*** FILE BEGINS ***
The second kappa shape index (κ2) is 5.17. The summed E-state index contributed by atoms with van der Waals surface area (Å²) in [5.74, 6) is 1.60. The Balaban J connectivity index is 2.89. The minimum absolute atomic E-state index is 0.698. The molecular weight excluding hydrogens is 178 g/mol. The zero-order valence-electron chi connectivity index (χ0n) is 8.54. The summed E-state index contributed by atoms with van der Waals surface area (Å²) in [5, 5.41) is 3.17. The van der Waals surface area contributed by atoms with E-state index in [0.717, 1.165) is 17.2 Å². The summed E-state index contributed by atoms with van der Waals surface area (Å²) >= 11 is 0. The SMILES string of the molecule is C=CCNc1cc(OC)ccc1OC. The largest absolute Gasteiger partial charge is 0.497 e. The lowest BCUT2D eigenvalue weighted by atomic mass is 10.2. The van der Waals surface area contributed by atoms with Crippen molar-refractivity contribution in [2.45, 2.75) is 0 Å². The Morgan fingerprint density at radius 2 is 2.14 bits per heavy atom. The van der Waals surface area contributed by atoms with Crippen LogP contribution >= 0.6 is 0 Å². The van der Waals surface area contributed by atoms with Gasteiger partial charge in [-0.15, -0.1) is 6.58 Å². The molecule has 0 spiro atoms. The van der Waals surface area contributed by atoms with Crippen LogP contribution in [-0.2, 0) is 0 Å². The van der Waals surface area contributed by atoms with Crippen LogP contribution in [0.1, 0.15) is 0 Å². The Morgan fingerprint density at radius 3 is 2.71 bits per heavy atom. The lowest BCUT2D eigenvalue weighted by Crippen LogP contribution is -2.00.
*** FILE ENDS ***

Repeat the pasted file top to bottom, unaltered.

The second kappa shape index (κ2) is 5.17. The summed E-state index contributed by atoms with van der Waals surface area (Å²) in [5.74, 6) is 1.60. The Balaban J connectivity index is 2.89. The minimum absolute atomic E-state index is 0.698. The molecular weight excluding hydrogens is 178 g/mol. The zero-order valence-electron chi connectivity index (χ0n) is 8.54. The summed E-state index contributed by atoms with van der Waals surface area (Å²) in [5, 5.41) is 3.17. The van der Waals surface area contributed by atoms with E-state index in [0.717, 1.165) is 17.2 Å². The summed E-state index contributed by atoms with van der Waals surface area (Å²) >= 11 is 0. The SMILES string of the molecule is C=CCNc1cc(OC)ccc1OC. The largest absolute Gasteiger partial charge is 0.497 e. The lowest BCUT2D eigenvalue weighted by atomic mass is 10.2. The van der Waals surface area contributed by atoms with Crippen molar-refractivity contribution in [2.45, 2.75) is 0 Å². The Morgan fingerprint density at radius 2 is 2.14 bits per heavy atom. The van der Waals surface area contributed by atoms with Crippen LogP contribution >= 0.6 is 0 Å². The van der Waals surface area contributed by atoms with Gasteiger partial charge in [-0.15, -0.1) is 6.58 Å². The molecule has 0 spiro atoms. The van der Waals surface area contributed by atoms with Crippen LogP contribution in [-0.2, 0) is 0 Å². The van der Waals surface area contributed by atoms with Crippen LogP contribution in [0.1, 0.15) is 0 Å². The Morgan fingerprint density at radius 3 is 2.71 bits per heavy atom. The lowest BCUT2D eigenvalue weighted by Crippen LogP contribution is -2.00.